Starting January 1, 2022, companies that label foods for retail sale — i.e., food manufacturers, importers, and some retailers — will need to be in compliance with the National Bioengineered (BE) Food Disclosure Standard (NBFDS), which was passed by Congress in July, 2016.

This standard requires that companies disclose foods that are or may be bioengineered, defined as containing “detectable genetic material that has been modified through certain lab techniques and cannot be created through conventional breeding or found in nature.”

There are a number of compliance options, including text, symbol, electronic or digital link, and/or text message, as well as a phone number or web address for certain types of companies and products. To learn more about the regulation, as well as what companies can do now to ensure they’re ready by the deadline, we interviewed Anna Thibaut, senior solutions consultant at Label Insight, which provides a product attribute metadata solution for CPG brands and retailers.

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The deadline for compliance with the NBFDS is coming up on January 1, 2022. What exactly does the new rule require and who is subject to it?

AT: Simply put, the standard requires that manufacturers of food and beverage products disclose their use of bioengineered ingredients so that consumers can make informed purchasing decisions. Bioengineered ingredients are more commonly known to consumers as GMOs, and are crops that have been genetically altered to achieve a certain effect, such as pest or drought resistance.

Manufacturers of food products as well as importers who sell food products in the US will fall under the standard. Generally speaking, any product regulated as a food under the Federal Food, Drug and Cosmetic Act needs to disclose their bioengineering status by January. There are a few exemptions, such as products whose first ingredient is meat, poultry, or eggs. Or products whose first ingredient is water or broth and second ingredient is meat, poultry, or eggs. These products are actually regulated under the Food Safety and Inspection Service and are therefore exempt from this regulation. Also very small food manufacturers are exempt. That would be manufacturers with annual receipts of less than $2.5 million.

Are there any common misconceptions or areas of confusion about the rule?

AT: There are a number of challenges that brands are facing today. I was just in a conversation with a regulatory manager from a large manufacturer who was telling me they use multiple ingredient suppliers to make their products, and they don’t actually have access to the BE status of those ingredients they are purchasing today. To be able to accurately know if their products contain bioengineered ingredients, they’re having to petition their ingredient suppliers for information. It can be difficult to obtain this information from ingredient suppliers, particularly if the supplier is international and doesn’t understand all of the context behind this US-based regulation.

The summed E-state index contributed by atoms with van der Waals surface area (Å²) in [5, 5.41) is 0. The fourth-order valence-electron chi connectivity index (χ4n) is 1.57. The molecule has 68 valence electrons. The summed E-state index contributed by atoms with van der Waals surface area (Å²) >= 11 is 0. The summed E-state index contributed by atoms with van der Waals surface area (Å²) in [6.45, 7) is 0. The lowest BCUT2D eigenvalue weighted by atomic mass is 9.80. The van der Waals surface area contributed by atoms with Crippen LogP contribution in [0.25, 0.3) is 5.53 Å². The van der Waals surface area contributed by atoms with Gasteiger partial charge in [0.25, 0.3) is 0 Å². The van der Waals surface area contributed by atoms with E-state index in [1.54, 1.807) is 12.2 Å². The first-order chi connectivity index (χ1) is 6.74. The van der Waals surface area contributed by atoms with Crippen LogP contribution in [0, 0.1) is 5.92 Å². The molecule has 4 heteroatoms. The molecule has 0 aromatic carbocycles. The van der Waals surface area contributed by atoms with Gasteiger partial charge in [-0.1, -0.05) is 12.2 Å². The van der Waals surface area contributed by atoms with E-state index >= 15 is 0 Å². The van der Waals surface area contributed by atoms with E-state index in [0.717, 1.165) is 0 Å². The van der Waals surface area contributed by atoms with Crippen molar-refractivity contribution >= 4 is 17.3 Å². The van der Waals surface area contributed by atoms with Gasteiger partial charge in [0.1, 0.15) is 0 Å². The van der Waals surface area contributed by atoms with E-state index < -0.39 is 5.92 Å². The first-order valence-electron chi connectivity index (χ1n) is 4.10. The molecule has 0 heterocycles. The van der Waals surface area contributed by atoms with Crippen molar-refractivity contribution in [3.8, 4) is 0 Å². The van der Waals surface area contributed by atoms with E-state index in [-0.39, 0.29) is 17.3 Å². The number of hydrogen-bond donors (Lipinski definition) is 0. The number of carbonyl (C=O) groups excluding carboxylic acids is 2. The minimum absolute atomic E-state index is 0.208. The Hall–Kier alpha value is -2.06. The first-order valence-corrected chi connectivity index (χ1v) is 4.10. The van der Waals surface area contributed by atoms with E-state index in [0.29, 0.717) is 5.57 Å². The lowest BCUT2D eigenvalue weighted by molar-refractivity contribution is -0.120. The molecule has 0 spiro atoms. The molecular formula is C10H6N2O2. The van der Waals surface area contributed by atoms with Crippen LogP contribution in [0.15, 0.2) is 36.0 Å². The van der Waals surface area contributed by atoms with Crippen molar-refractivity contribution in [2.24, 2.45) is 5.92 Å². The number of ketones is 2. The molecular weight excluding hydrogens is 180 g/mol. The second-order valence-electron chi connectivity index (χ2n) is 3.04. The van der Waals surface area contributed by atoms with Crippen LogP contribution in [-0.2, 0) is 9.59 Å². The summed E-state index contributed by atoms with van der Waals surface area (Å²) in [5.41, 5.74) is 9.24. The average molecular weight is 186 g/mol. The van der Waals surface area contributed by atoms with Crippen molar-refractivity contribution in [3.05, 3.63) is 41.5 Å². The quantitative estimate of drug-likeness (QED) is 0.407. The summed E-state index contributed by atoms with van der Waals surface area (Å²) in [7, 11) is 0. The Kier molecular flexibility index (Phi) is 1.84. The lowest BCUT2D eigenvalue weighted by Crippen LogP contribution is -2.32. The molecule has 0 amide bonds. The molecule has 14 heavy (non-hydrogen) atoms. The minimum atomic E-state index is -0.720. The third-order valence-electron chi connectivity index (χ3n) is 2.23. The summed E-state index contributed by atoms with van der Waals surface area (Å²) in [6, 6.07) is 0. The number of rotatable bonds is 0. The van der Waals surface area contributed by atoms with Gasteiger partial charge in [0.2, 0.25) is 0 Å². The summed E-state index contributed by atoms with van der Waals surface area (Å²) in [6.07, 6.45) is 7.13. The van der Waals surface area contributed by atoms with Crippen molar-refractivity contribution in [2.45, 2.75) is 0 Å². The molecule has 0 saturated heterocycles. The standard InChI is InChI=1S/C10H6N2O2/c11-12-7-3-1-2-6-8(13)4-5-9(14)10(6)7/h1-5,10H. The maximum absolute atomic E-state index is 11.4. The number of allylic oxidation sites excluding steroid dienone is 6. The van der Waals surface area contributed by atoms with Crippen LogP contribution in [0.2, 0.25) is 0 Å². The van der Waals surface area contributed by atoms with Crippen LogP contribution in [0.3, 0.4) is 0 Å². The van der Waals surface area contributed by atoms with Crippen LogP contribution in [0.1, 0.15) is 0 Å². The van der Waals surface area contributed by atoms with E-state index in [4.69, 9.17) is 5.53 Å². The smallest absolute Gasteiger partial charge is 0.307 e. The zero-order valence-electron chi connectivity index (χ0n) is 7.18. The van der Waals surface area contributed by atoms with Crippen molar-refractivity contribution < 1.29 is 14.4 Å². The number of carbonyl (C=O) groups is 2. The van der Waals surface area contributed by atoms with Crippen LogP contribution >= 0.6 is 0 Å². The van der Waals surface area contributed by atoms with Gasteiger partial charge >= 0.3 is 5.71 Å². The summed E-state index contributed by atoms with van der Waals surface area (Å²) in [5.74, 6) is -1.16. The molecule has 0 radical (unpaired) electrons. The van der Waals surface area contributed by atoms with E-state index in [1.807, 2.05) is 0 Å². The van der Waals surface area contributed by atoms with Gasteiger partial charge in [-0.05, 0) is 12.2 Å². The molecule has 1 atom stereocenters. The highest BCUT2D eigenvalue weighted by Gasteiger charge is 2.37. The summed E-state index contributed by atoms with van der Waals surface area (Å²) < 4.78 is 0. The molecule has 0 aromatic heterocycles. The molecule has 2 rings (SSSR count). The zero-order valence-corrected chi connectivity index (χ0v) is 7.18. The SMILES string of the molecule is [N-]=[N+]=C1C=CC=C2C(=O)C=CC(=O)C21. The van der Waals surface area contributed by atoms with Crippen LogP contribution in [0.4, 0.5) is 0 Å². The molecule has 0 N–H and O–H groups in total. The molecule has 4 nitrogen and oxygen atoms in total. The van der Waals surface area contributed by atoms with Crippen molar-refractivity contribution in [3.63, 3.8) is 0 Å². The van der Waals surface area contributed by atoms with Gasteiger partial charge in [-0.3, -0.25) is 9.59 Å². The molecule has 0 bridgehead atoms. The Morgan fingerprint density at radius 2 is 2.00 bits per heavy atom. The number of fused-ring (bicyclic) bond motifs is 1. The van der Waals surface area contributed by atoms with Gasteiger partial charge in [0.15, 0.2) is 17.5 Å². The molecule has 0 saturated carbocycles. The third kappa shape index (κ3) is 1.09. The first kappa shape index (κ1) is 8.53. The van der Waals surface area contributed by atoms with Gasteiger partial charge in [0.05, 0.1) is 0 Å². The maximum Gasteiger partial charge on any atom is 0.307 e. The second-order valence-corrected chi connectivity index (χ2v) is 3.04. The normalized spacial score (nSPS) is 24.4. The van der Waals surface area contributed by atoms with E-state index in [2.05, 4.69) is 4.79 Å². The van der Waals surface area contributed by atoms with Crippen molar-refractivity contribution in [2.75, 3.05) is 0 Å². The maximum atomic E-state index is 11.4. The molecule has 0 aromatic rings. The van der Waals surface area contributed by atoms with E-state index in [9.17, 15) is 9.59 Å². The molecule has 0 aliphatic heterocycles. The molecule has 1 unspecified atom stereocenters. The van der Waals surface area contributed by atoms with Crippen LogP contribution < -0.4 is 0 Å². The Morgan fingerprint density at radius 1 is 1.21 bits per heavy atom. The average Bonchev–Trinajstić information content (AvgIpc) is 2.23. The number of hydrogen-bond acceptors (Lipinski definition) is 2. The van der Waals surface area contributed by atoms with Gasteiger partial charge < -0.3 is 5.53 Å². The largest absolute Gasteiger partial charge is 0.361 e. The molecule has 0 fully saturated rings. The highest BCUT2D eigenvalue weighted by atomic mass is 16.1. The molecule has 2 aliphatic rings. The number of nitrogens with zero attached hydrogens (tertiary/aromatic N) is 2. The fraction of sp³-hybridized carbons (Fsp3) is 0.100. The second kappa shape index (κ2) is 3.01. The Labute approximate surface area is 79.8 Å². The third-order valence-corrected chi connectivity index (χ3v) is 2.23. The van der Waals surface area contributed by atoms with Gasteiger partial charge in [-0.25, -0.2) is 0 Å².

On top of that, many food manufacturers are accustomed to being regulated by the FDA, but this standard is coming from the USDA. Some manufacturers didn’t even know the standard applied to them until just recently.  

What options do food manufacturers have for making the disclosures?

AT: This is far from a one-size-fits-all regulation. Manufacturers have the option of on-package text, an on-package symbol, a text message prompt, or digital disclosure via a QR code or other scannable technology. Many of the brands we talk to are opting for digital disclosure as a more flexible option for compliance. It can be less costly and time-consuming than labeling updates and allows for more flexibility if the BE status of their products changes or new transparency regulations get passed.

Consumers have been demanding more label transparency for a while now. Can you speak to the strides companies have already made to provide consumers with more information about what’s in their food?

AT: The first thing that comes to mind for me is the SmartLabelTM initiative, which was started by the Consumer Brands Association in partnership with a group of consumer companies and retailers. It is a digital version of product labels that provides consumers with information far beyond what is available on the label. Best-in-class SmartLabel pages include information such as ingredient descriptions, sustainability information, allergen information beyond what is required on-package, and voluntary flavor or fragrance ingredient transparency.

Retailers are also making big strides to offer their customers more information about the foods they are purchasing. For example, Target’s wellness icon program, which makes it easier for consumers to shop by need-state both online and in store. This program makes it easy to shop for products that are non-GMO, gluten-free, nutritious, or contain only simple ingredients.

What steps should companies take right now to ensure they’re ready for the deadline?

AT: Companies need to make sure they are involving all their key stakeholders when making compliance decisions. I would suggest activating at least their regulatory team, their marketing team, and their brand management teams to make sure they are choosing the compliance option that makes the most sense across the board. If they haven’t already, they need to start reaching out to their ingredient suppliers to get information about which products in their portfolio require bioengineering disclosure. Label refreshes can take significant time, so I would recommend making any label updates needed absolutely as soon as possible. If a company has chosen the digital option, it is easiest to work with a technology partner that can create QR codes and easily link those QR codes to the applicable bioengineering information.

For more information on the NBFDS, visit the USDA’s BE Disclosure website.